Still using the 10x setting, the lower thick/thin intersection would correlate to a 360 yard zero. If I want to stretch out the distance at which I have a definite point of aim at a particular distance, I have to dial my magnification back down, which is counterintuitive and unfortunate, but not completely unreasonable considering what one can actually accomplish with a magnification of 3 or 4. At 3.5 (or whatever it actually is), the bottom thick/thin intersection is equal to about a 545 yards zero. I could actually make a small quick reference card for the data book or to attach to the rifle with pictures of the zeros at various range.
I’ve been thinking about making a target with 2 horizontal lines 11.06” apart. If I was exactly 100 yards from the target, and adjusted the zoom until the top and bottom thick/thin intersections bracketed the times, this would be the exact middle of my scopes adjustment range. This would give me a third, “medium” option. If it gets too busy to remember, I can at least write it down for reference.
Let’s say you wanted to know an exact point to aim for a specific distance, say 400 yards. Check your trajectory table for your drop, in MOA, from your zero to 400 yards. Mine’s estimated at 4.53. We can figure this from the 100 yard line. First we need to convert the MOA number to inches at 100 yards, which is close, but not precisely the same: 4.53 x 1.047 = 4.74. I just made all the math nerds mad by being inconsistent with my decimal places. Make a target with horizontal lines that distance apart. Place the target at 100 yards and put the crosshairs on the top line. Adjust your zoom until the bottom thick/thin intersection lines up with your bottom line. Mark your zoom adjustment so you’ll have a reference. There you go.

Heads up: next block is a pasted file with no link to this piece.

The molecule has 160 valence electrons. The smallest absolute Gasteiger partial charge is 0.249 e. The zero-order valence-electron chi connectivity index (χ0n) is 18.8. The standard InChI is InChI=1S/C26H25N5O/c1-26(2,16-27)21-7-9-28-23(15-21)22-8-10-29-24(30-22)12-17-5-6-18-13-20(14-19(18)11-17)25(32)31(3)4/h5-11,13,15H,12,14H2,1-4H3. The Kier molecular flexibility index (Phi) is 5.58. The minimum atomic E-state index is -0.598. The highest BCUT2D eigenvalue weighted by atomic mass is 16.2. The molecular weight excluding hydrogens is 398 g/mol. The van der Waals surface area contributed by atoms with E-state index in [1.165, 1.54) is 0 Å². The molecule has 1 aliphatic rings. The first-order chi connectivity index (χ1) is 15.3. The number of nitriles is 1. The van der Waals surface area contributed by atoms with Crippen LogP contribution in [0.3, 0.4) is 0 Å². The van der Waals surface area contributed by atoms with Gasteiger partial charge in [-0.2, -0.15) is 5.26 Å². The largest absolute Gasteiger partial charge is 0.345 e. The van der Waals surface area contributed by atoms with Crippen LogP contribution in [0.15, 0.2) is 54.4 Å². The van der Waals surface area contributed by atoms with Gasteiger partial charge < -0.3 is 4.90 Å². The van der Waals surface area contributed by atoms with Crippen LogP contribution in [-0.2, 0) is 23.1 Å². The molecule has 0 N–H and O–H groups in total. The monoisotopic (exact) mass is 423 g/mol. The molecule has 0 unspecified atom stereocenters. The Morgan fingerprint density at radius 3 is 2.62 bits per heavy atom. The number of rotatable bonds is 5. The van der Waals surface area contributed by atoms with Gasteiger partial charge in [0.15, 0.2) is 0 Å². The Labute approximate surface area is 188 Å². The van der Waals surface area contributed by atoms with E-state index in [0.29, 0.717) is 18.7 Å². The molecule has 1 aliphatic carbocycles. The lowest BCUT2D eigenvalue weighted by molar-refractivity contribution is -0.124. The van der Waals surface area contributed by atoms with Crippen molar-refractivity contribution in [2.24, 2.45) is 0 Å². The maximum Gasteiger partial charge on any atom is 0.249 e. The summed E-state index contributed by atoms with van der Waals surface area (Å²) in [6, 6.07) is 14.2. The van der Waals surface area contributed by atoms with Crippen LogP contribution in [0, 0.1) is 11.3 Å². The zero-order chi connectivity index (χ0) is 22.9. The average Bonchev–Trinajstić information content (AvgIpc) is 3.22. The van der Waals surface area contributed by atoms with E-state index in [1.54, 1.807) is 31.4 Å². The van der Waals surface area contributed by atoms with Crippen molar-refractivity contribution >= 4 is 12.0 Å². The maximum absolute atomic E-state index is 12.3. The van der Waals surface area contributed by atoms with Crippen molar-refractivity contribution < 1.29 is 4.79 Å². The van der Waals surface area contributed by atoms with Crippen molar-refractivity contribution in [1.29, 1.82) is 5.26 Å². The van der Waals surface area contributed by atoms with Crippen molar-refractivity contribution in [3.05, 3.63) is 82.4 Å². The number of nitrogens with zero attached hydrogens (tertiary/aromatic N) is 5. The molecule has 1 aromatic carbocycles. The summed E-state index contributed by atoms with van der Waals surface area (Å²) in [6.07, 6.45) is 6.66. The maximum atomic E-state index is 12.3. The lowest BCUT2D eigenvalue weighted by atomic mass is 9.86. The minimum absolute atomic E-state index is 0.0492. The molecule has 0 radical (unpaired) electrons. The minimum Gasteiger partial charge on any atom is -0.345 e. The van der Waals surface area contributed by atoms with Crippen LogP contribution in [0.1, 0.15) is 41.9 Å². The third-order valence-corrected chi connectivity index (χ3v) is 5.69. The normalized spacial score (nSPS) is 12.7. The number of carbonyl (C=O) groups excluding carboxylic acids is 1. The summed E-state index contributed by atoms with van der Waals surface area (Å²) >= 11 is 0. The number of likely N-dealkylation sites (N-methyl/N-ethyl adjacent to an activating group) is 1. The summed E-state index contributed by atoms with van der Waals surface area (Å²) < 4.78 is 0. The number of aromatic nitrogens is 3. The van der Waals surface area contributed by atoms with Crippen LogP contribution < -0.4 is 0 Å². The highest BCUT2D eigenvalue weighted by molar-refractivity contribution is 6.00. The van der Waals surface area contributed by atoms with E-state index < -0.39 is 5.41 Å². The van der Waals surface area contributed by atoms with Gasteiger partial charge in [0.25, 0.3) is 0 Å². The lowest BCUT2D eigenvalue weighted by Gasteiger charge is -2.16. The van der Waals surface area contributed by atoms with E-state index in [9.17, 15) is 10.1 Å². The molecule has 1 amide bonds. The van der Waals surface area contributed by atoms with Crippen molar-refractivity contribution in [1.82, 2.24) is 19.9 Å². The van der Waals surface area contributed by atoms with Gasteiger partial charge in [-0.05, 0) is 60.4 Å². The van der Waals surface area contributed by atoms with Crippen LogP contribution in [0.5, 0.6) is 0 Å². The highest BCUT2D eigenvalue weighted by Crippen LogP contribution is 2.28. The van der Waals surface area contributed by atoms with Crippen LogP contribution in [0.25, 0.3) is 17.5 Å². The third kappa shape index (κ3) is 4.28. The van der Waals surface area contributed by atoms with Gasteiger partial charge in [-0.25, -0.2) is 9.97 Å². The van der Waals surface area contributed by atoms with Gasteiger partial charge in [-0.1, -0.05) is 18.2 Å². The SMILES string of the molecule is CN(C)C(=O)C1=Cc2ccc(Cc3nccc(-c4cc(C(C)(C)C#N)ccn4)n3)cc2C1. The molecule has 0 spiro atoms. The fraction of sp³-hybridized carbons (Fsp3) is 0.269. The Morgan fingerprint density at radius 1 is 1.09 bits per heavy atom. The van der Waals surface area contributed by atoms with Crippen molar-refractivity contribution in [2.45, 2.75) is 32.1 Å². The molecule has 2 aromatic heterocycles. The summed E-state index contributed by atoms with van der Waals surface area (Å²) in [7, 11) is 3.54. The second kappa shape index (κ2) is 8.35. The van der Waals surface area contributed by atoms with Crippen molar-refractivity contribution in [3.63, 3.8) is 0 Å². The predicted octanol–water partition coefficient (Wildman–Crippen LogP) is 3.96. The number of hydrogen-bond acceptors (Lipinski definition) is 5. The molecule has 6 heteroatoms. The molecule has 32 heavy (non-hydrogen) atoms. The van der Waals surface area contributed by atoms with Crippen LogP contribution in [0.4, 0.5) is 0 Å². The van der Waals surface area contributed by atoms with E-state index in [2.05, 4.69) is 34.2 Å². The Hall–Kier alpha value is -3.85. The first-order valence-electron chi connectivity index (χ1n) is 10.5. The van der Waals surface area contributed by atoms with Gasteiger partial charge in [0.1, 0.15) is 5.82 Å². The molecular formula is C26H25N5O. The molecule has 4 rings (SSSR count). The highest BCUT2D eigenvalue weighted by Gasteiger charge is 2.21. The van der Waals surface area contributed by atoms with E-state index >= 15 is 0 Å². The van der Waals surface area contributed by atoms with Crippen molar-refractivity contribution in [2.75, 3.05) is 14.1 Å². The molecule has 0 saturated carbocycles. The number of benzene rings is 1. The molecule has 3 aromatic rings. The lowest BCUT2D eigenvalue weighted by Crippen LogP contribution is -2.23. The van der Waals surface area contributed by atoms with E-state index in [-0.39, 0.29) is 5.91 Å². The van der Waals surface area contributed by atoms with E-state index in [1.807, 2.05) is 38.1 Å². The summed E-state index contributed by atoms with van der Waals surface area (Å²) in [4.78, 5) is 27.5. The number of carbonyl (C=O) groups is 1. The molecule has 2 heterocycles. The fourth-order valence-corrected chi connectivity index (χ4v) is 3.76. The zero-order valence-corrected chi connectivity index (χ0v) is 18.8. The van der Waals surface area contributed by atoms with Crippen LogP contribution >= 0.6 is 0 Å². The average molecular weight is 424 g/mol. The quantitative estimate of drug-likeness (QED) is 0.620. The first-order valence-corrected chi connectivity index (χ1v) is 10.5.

So what I ended up with can be thought of as an enhanced point blank zero. If nothing else, I still have a workable point blank zero if I forget my holdovers and holdunders. But in addition, I now have reference points to enhance my precision and extend my usable range to about as far as I should consider firing on game. This is good.
What’s not so good is that I’m only making use of about half of my cartridge’s maximum effective range. A second potential problem is remembering to hold over/under. About the first 21 rounds I fired with this type of zero were a little off because I forgot to hold under. With a little time and dry fire, I’m starting to think of the reticle as more of a “continuum”.
I have only guesses as to how to compensate for the part of the cartridges trajectory that really demands the most precision (farther than 600 yards). There’s a lot of fun and challenge in stretching our cartridge’s legs a bit. If only from a training standpoint, long range shooting has the potential for a lot of benefit. I’m still planning for a mil/mil scope sometime in the future. Stay tuned.